The Vice Trust: A Reinterpretation of the White Slavery Scare in the United States, 1907-1917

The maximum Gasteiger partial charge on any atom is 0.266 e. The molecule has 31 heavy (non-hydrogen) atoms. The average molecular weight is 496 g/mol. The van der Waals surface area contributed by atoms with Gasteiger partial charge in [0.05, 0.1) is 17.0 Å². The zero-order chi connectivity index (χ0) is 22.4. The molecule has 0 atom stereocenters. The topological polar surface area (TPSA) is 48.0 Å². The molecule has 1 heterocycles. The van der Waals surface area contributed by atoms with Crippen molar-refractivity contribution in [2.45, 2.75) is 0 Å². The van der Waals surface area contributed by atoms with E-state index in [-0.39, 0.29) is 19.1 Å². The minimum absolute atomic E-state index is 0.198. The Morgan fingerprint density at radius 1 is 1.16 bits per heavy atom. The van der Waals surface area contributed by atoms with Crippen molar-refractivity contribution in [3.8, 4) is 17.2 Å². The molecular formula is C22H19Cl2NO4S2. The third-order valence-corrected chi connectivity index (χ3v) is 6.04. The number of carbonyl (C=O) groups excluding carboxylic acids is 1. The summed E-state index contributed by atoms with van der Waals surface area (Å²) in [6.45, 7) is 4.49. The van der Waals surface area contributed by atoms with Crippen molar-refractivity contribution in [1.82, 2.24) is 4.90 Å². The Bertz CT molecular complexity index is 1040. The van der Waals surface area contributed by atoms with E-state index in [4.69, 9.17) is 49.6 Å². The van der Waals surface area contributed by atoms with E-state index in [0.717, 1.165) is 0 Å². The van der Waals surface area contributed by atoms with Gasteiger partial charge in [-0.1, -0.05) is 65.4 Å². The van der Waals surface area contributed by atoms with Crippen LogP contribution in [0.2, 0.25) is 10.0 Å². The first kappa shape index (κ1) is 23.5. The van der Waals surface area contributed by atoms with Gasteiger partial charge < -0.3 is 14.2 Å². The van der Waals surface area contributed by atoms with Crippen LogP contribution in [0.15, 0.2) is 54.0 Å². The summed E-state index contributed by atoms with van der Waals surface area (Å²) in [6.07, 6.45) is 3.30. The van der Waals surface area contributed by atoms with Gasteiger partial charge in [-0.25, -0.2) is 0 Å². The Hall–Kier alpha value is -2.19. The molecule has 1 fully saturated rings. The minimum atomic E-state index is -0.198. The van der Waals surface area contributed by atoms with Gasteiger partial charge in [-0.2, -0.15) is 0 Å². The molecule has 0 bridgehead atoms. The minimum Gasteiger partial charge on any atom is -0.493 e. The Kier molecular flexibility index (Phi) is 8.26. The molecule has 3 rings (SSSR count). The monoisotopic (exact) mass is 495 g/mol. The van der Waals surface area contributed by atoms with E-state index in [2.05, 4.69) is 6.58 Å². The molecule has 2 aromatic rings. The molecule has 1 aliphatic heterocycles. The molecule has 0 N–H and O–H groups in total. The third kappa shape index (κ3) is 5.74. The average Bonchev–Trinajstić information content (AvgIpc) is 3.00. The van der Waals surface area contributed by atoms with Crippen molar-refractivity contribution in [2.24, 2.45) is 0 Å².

During the white slavery scare of the Progressive era, American reformers intertwined the story of the sexually coerced maiden with a heated condemnation of the business of vice. Economic allusions permeated the rhetoric of anti-vice reform, but three metaphors in particular anchored reformers' representation of social relations in urban red-light districts. The first metaphor depicted the business of vice as a trust composed of allied interests. The second metaphor was that red-light districts were like marketplaces where the Vice Trust bought and sold prostitutes to fill district brothels. And finally, contemporary writers correlated white slavery with debt peonage. By shifting the rhetorical terrain away from sin and individual salvation and toward an economic analysis of urban culture, American anti-vice reformers appropriated laws governing commerce as a new set of legal referents and strategically employed the three interlocking metaphors as juridical analogies for constructing legislation and interpreting the laws that regulated vice. Anti-monopolism was not the only discourse urban reformers used during the white slavery scare---traces of abolitionist rhetoric, evangelical exhortations, nativist captivity narratives, and social hygiene education were also present---but the shared commercial critique explains how a diverse group of reformers could unite into a culturally cohesive movement with a powerful legislative agenda.